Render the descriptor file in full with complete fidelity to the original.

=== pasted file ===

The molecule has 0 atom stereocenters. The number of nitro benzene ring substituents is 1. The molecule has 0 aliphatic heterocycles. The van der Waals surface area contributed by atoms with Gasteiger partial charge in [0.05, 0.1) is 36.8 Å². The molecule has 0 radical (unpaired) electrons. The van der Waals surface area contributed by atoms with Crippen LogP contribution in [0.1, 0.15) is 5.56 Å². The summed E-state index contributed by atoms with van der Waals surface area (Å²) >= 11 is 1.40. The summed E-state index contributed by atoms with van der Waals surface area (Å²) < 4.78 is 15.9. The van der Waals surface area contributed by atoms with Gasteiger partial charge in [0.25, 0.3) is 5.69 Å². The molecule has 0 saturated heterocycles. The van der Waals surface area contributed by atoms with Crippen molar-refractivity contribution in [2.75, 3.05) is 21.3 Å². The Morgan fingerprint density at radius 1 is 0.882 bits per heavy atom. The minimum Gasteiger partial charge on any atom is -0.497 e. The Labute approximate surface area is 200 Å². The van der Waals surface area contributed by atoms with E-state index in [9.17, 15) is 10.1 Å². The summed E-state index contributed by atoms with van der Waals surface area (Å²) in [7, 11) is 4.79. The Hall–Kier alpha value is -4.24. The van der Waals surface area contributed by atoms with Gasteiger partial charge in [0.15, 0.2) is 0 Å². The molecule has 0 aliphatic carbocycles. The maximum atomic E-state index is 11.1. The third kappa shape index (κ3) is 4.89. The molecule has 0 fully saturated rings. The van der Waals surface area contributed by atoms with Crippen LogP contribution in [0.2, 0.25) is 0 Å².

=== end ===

The molecule has 0 atom stereocenters. The number of nitro benzene ring substituents is 1. The molecule has 0 aliphatic heterocycles. The van der Waals surface area contributed by atoms with Gasteiger partial charge in [0.05, 0.1) is 36.8 Å². The molecule has 0 radical (unpaired) electrons. The van der Waals surface area contributed by atoms with Crippen LogP contribution in [0.1, 0.15) is 5.56 Å². The summed E-state index contributed by atoms with van der Waals surface area (Å²) >= 11 is 1.40. The summed E-state index contributed by atoms with van der Waals surface area (Å²) < 4.78 is 15.9. The van der Waals surface area contributed by atoms with Gasteiger partial charge in [0.25, 0.3) is 5.69 Å². The molecule has 0 saturated heterocycles. The van der Waals surface area contributed by atoms with Crippen molar-refractivity contribution in [2.75, 3.05) is 21.3 Å². The Morgan fingerprint density at radius 1 is 0.882 bits per heavy atom. The minimum Gasteiger partial charge on any atom is -0.497 e. The Labute approximate surface area is 200 Å². The van der Waals surface area contributed by atoms with E-state index in [9.17, 15) is 10.1 Å². The summed E-state index contributed by atoms with van der Waals surface area (Å²) in [7, 11) is 4.79. The Hall–Kier alpha value is -4.24. The van der Waals surface area contributed by atoms with Gasteiger partial charge in [0.15, 0.2) is 0 Å². The molecule has 0 aliphatic carbocycles. The maximum atomic E-state index is 11.1. The third kappa shape index (κ3) is 4.89. The molecule has 0 fully saturated rings. The van der Waals surface area contributed by atoms with Crippen LogP contribution in [0.2, 0.25) is 0 Å².